Former roller shutter fitter, anxious to re-train for self-employment, caught in benefits trap | Huddersfield Examiner | 15 August 2012

August 15, 2012

From the Huddersfield Examiner, 15 August 2012.

OLIVER Schofield worked for 20 years until the effects of ME ruled him medically unfit.

But the Brockholes man has found himself caught up in a benefits system trap.

He and wife Katie would be better off financially on benefits – but their steely resolution to work is, they claim, hampered by the government axe and a lack of knowledge and understanding of conditions like ME, a form of fatigue.

Two-and-a-half years ago Oliver, 37, was deemed medically unfit to continue his job of installing roller shutters.

Oliver said: “I’d had fatigue and problems sleeping and kept going back to the doctors for tests.

“I thought it was a virus I couldn’t shake off and I had blood test after blood test and was diagnosed with ME.

“At first I carried on working, I wanted to work and keep busy, but one of the symptoms of ME is disturbed sleep, which I had, and I was deemed medically unfit to work.”

In 2009 he was given statutory sick pay for six months and was told to sign on for Employment and Support Allowance (ESA).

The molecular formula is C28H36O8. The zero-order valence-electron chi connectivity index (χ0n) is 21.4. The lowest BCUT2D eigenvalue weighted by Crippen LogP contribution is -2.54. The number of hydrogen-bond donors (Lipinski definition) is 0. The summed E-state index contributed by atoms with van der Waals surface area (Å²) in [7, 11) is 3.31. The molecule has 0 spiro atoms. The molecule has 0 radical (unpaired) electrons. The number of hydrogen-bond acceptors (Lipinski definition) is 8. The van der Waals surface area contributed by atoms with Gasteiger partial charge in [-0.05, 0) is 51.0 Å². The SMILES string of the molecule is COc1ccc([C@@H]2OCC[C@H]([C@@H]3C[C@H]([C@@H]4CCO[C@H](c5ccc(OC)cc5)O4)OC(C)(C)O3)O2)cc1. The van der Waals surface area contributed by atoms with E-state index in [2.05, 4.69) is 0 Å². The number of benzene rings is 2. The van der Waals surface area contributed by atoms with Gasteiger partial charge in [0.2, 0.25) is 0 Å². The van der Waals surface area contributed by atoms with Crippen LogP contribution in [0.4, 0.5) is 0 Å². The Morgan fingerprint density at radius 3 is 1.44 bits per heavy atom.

He got £91 a week and he went on courses to re-train, which gave him a business idea he’d like to develop.

The government’s New Enterprise Allowance (NEA) is designed to put unemployed people in touch with business mentors, something he says would give him guidance to re-train and become self-employed.

But the Job Centre won’t sign him up for NEA.

Since Oliver was deemed medically unfit to work he has won two tribunals, found he was underscored on his medical, told to sign on for Job Seekers Allowance (JSA) when staff know he can’t hold down a job due to disturbed sleep patterns and had his benefits stopped with no prior warning – at least three times.

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